Since being fired by the San Francisco 49ers at the end of last season, Chip Kelly hasn’t been able to find another coaching gig in the NFL. As a result, he may make the jump to the broadcast booth.

After striking out with the 49ers and Philadelphia Eagles, another head-coaching position wasn’t likely to be offered to Kelly. Yet he couldn’t land an offensive coordinator job in the league either. And apparently, he had no interest in returning to college, though plenty of people speculated he could take his old job back at Oregon.

Kelly had been mentioned as a possibility for the New England Patriots if Josh McDaniels had taken one of the available head coach openings. His name had also come up for the offensive coordinator role with the Jacksonville Jaguars. Most recently, it appeared that the Atlanta Falcons might hire Kelly to run their offense, ironically taking over for the man who replaced him as 49ers head coach, Kyle Shanahan. But with the Falcons hiring Steve Sarkisian, Kelly is still a man in search of a new job.

That next job is apparently going to be in television, according to Yahoo! Sports’ Charles Robinson.

The key word there is probably “auditioned,” so it doesn’t necessarily mean that Kelly will transition over to an analyst role. But unless he was terrible in that audition, and there appears to be no indication of that based on what limited reporting is available, Kelly will likely provide color for Fox Sports’ NFL coverage during the upcoming season.

Another intriguing coincidence is that if Kelly is hired, he’ll fill an opening created by John Lynch leaving his Fox analyst gig to become the general manager of the 49ers. That position opened up when Kelly was fired as 49ers coach, along with GM Trent Baalke. Lynch was on Fox’s No. 2 broadcast team, but it seems reasonable to presume that Kelly won’t step into that role alongside play-by-play man Kevin Burkhardt as a novice analyst.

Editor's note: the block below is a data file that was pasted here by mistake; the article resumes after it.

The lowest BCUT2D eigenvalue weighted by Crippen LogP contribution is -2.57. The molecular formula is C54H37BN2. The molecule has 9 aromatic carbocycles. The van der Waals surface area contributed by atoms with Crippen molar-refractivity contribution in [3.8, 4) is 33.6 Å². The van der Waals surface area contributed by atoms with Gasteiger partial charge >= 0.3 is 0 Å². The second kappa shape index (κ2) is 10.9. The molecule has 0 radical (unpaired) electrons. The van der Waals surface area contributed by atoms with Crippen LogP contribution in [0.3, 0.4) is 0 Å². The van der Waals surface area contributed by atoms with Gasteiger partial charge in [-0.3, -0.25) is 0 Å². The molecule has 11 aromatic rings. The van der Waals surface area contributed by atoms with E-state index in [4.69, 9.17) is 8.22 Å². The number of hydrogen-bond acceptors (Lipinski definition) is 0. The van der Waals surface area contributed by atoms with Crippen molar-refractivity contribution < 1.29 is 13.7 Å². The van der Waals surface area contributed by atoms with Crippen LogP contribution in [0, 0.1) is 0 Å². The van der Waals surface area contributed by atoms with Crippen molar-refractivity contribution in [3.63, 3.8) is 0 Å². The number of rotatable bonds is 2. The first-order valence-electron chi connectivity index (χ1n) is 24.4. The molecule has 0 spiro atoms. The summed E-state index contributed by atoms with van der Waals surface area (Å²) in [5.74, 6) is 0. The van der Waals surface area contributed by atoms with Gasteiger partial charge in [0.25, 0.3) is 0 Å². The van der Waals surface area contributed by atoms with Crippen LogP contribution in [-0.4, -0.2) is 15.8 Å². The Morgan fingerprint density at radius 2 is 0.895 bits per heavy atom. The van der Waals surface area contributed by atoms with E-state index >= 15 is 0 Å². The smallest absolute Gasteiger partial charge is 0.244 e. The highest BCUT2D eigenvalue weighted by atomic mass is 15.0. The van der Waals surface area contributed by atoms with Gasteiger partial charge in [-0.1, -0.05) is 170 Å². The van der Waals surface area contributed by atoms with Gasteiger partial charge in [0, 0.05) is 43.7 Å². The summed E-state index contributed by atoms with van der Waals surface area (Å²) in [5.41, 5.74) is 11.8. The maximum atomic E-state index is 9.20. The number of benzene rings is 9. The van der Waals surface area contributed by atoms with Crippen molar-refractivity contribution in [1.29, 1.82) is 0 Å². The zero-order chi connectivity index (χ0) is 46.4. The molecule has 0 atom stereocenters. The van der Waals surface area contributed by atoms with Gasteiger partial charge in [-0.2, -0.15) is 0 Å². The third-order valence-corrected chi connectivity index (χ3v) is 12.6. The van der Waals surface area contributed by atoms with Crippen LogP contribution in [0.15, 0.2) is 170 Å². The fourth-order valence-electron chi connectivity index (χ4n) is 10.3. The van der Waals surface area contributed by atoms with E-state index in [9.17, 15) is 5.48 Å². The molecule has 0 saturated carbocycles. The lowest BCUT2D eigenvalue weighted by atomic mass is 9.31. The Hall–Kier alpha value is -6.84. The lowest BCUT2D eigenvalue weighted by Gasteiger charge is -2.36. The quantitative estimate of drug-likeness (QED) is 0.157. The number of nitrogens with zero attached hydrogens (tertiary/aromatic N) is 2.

Several reporters who covered Kelly in San Francisco, Philadelphia and Oregon are noting the irony of him joining the media after showing little regard for the press as a coach.

During Kelly’s tenure with the Eagles, Metro Philadelphia’s Angelo Cataldi wrote this in October 2014 (hat tip to the Washington Post‘s Matt Bonesteel):

“It is no secret that Kelly had a love-hate relationship with the media during his four years as head coach in Oregon. They loved him the first year and hated him the last. Toward the end, he was combative, dismissive and accessible only when required to be. He loves coaching football a lot more than he does talking about it.”

Last October, following a 1-5 start by the 49ers, reporters asked Kelly about his job security, to which he said this (via the San Jose Mercury News‘ Jerry McDonald):

“Unless the media has an opportunity for me somewhere, I’ll always explore those opportunities,” Kelly said. “But I’m not going anywhere.”

As we know, Kelly did indeed go somewhere when the 49ers showed him out the door. Now, it appears that the media has come forward with an opportunity for him to explore.

[Pro Football Talk]

About Ian Casselberry

Ian is an editor for The Comeback and Awful Announcing. He has covered baseball for Yahoo! Sports, MLive.com, Bleacher Report and SB Nation, and provides analysis for several sports talk radio shows each week. He currently lives in Asheville, NC.

  • CreightonRabs

    How ironic that a fraud of a head coach who hated the media is now part of said media.

  • kdawg

    a failed NFL coach has insight that we would want to hear?

    • Andy Salcedo

      That’s following the old trope of “They worked in the NFL, so they know better than anyone” again.